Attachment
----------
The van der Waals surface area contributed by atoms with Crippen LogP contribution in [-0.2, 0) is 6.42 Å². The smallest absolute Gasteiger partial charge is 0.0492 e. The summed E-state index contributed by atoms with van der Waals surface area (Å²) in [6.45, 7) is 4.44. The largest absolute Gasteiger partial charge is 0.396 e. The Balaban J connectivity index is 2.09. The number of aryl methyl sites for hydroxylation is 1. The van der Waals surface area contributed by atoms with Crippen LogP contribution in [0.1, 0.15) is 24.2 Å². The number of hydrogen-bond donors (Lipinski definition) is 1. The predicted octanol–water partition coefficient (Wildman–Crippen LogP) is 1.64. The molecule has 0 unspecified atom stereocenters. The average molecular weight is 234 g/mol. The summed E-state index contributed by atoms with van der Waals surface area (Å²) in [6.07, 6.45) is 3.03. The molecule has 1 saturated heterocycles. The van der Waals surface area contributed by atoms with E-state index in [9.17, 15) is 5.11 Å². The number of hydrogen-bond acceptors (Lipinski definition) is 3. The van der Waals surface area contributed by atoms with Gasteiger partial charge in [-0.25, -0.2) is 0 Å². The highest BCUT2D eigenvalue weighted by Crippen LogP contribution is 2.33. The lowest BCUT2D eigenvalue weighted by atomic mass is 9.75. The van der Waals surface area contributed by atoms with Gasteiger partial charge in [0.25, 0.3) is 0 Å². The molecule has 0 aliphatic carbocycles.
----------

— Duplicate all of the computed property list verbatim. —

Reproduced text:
The van der Waals surface area contributed by atoms with Crippen LogP contribution in [-0.2, 0) is 6.42 Å². The smallest absolute Gasteiger partial charge is 0.0492 e. The summed E-state index contributed by atoms with van der Waals surface area (Å²) in [6.45, 7) is 4.44. The largest absolute Gasteiger partial charge is 0.396 e. The Balaban J connectivity index is 2.09. The number of aryl methyl sites for hydroxylation is 1. The van der Waals surface area contributed by atoms with Crippen LogP contribution in [0.1, 0.15) is 24.2 Å². The number of hydrogen-bond donors (Lipinski definition) is 1. The predicted octanol–water partition coefficient (Wildman–Crippen LogP) is 1.64. The molecule has 0 unspecified atom stereocenters. The average molecular weight is 234 g/mol. The summed E-state index contributed by atoms with van der Waals surface area (Å²) in [6.07, 6.45) is 3.03. The molecule has 1 saturated heterocycles. The van der Waals surface area contributed by atoms with E-state index in [9.17, 15) is 5.11 Å². The number of hydrogen-bond acceptors (Lipinski definition) is 3. The van der Waals surface area contributed by atoms with Gasteiger partial charge in [-0.25, -0.2) is 0 Å². The highest BCUT2D eigenvalue weighted by Crippen LogP contribution is 2.33. The lowest BCUT2D eigenvalue weighted by atomic mass is 9.75. The van der Waals surface area contributed by atoms with Gasteiger partial charge in [0.25, 0.3) is 0 Å². The molecule has 0 aliphatic carbocycles.